Dr Stephen Humphreys
Welwyn, Herts

Sir, The funding for seven-days-a-week GPs will be paid from existing budgets. At my surgery we have started to politely refuse requests to take on new unfunded projects such as this initiative. We are ensuring that we do not burn out and can continue to cope with the ever-increasing workload. It would be much better for David Cameron to sort out the duplication of out-of-hours care, the 111 phone number, and minor injuries units to create a streamlined weekend service.
Dr Stephen Brown
Beaconsfield, Bucks

Sir, Mr Cameron’s proposal would require more than a doubling of GPs’ workload. It implies an increase in annual GP salary costs of £3 billion a year — excluding additional support staff costs. I believe that many doctors will simply press the early retirement button. Is it really necessary to be able to take someone’s blood pressure on a Sunday?
Martin Hamer
Burbage, Wilts

Sir, Yet again GPs are being used as a political football. One issue to be considered is the incompatibility of increased opening and the viability of small practices. Are patients prepared to see the end of their “local” practice as the price for increased GP access? As a recently retired rural GP, I believe that most patients here would find larger (but more distant) providers of GP services too high a price to pay.
Dr John Harris-Hall
Knapton, Norfolk

Sir, I should imagine that those GPs working evening shifts will be the single, older and childless. Some GPs have families too, and might not be keen to sacrifice seeing their own family in order to facilitate others seeing theirs.
Dr Larry Amure
Over, Cambs

Sir, The proposal to provide 24-hour care by GPs is not new. My contract 20 years ago demanded that I provide care for my patients 24 hours a day, seven days a week. Time off was organised with colleagues to cover each others’ practices. In my case I was on call one in four nights and one in every four weekends. One never felt overworked unless there might be an epidemic. I even had time to play golf and with loci assistance take holidays. However I do not know how Mr Cameron’s plans will
work given the great shortage of doctors. Will he ask we retired GPs back?
Dr Michael Bott
Kirkella, E Riding

Sir, Making money from foreigners has its place (“Fees will soar as schools spend more to attract foreign pupils”, Sept 30). However, Richard Harman’s dismissal of affordability as “a political and economic problem” is a disgrace. What is the purpose of our schools — with their charity status — if not to educate the youth of our country, even at the expense of fewer shinynew gymnasiums and sports centres? If these schools feel any responsibility to their country, they should revert to their proper mission of training our future leaders, not those of our competitors.
Sir Brian Crowe
London SW1

Sir, You report that headmasters at the HMC conference in Gwent
have said that fee rises will continue to outpace inflation. Do the headmistresses agree or were they too busy serving tea to be able to take part in discussions?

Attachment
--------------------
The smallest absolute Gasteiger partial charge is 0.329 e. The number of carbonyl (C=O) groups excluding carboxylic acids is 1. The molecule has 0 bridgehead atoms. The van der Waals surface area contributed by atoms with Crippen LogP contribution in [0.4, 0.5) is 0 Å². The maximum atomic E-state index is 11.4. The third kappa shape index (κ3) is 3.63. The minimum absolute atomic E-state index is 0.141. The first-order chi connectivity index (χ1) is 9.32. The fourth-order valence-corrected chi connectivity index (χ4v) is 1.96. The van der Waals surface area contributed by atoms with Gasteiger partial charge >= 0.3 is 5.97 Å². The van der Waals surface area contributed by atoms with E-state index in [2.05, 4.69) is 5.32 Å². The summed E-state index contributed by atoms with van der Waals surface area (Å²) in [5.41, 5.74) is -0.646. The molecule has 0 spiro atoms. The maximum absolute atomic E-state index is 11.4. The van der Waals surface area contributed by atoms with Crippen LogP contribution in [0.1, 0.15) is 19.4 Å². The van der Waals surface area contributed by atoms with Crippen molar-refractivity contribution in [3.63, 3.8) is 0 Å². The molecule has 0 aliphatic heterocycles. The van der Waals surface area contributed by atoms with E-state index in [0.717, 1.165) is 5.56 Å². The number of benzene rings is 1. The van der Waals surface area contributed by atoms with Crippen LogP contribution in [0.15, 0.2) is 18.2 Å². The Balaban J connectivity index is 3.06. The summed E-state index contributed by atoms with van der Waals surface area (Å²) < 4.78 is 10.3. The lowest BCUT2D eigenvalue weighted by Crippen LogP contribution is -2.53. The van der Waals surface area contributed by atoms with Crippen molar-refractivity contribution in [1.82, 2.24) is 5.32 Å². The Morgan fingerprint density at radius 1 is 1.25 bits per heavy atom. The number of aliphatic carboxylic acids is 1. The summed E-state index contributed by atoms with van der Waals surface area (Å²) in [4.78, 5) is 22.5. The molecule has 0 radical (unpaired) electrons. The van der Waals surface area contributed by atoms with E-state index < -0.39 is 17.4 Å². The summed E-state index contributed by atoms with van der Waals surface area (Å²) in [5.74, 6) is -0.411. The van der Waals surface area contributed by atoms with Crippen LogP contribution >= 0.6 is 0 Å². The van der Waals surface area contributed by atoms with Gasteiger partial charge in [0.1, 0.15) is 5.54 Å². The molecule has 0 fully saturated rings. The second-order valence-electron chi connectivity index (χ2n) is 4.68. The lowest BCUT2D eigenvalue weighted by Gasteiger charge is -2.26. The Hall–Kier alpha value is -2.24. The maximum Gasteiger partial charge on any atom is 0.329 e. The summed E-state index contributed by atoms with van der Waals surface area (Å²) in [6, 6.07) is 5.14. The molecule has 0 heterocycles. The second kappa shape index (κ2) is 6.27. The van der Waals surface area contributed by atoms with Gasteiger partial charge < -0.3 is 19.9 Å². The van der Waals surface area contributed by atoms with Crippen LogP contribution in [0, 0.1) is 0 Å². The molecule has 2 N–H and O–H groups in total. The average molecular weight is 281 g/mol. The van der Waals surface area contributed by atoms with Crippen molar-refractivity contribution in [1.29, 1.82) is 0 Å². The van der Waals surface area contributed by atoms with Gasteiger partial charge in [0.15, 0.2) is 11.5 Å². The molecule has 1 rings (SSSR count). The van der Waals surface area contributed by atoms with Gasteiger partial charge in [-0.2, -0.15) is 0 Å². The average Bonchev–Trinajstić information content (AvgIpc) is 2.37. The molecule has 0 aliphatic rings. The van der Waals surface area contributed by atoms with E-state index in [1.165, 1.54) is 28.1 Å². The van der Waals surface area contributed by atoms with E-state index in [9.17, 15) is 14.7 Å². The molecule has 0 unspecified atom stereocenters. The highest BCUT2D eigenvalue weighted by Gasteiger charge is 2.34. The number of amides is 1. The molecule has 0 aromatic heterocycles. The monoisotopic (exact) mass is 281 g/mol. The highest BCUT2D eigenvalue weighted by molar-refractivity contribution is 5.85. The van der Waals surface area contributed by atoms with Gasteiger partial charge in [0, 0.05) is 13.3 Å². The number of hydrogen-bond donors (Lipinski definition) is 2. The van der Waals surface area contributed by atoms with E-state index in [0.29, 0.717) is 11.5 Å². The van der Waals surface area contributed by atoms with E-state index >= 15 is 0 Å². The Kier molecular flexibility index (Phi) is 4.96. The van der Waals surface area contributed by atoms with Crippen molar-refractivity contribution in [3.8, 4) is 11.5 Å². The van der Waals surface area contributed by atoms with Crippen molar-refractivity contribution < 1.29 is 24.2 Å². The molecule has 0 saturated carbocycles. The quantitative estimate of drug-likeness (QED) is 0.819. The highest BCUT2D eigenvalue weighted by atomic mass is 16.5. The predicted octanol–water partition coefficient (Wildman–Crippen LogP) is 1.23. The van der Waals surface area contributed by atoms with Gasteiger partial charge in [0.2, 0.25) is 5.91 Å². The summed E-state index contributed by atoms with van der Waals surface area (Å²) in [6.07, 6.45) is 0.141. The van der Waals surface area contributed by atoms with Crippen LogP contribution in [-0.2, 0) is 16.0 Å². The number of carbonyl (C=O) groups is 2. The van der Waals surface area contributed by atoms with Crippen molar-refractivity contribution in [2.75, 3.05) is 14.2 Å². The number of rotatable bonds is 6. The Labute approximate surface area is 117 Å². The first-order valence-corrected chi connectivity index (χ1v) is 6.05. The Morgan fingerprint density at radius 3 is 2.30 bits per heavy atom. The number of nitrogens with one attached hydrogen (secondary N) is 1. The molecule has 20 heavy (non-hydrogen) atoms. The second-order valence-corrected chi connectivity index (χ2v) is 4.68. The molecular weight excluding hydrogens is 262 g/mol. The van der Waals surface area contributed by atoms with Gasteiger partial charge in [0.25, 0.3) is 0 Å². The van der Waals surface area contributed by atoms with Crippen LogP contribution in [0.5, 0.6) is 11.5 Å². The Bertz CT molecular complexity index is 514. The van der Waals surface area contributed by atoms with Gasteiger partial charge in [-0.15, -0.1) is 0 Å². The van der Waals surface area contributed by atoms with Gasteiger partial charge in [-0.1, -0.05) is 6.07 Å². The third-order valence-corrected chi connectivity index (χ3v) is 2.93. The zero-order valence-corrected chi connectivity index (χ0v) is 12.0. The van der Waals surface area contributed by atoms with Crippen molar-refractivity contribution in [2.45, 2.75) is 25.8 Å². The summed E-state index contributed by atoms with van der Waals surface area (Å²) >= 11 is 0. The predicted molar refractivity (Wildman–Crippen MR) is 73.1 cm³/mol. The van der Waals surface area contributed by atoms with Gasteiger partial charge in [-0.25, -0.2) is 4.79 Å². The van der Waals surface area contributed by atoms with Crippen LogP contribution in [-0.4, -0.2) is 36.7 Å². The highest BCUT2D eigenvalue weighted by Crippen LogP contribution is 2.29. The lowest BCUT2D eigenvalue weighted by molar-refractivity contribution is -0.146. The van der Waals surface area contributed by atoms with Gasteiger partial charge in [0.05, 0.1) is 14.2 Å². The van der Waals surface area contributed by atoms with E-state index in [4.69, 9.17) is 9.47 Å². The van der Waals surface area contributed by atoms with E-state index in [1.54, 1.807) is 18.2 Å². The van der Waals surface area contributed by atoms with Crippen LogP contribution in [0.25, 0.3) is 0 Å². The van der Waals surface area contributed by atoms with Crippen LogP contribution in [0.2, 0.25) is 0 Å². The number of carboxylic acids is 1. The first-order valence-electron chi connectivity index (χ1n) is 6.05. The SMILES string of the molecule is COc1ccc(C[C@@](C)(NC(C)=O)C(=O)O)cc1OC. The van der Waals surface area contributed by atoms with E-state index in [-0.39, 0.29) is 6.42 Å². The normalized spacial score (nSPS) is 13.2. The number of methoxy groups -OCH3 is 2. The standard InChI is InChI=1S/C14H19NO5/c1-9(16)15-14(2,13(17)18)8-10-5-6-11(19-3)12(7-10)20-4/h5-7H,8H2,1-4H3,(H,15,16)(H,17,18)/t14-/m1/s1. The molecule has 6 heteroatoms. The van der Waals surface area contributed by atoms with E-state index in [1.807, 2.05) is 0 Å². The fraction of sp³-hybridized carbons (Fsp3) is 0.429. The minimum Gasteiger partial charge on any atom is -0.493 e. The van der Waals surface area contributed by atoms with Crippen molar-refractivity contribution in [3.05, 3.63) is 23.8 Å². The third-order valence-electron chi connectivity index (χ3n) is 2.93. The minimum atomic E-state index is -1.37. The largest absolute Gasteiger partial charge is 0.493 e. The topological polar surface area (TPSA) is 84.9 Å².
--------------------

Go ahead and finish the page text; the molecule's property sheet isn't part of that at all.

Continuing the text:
Alex Munro
Eastleigh, Hants

Sir, Your report “Privilege is toxic, private head teachers told”, Sept 30) quotes Baroness Morgan of Huyton as saying that private schools “have to be seen as part of the wider educational community” to avoid being viewed as complicit in the exclusion of the poor and now the middle class. It’s simple: how about just being part of the wider educational community? Doing, not just striving to be seen doing.
Deborah Rubli
Chichester, W Sussex

Sir, I was surprised to read the assertion by Alistair Carmichael MP (“Arctic explorer is finally forgiven for telling truth”, Sept 27) that John Rae was the “only Victorian explorer not to have been knighted”. If ever anyone deserved that honour, but who also never received it, it was Haversham Godwin-Austen (1834-1923). He not only first fixed the position and height of K2, but made many first ascents and held the world high-altitude summiting record (6,250m) for some years.
Catherine Moorehead
Guildford, Surrey

Sir, Paddy Ashdown’s piece (“We must embrace Putin to beat the Islamic State”, Sept 30) has prompted me to write. Some years ago President Putin invited Western politicians to support him in trying to stem the flood of, as Mr Cameron has called them, “murderous psychopaths hiding under the skirts of Islam” from sweeping across Europe. Our politicians rebuffed him. We are now reaping the result of that arrogance.
John C Dorrell

Sir, I have no difficulty with George Osborne’s welfare caps (“Working poor face more pain”, Sept 30): it is time that welfare was restored to its original principles of being a safety net in times of trouble and not a universal entitlement. However, Mr Osborne should have announced in the same speech an intention to remove from people like me benefits such as winter fuel, free travel and free TV licences. Suggesting that we donate these payments to charity is wrong: we do not collect and redistribute taxation in order to redirect it to charities, no matter how worthy the causes.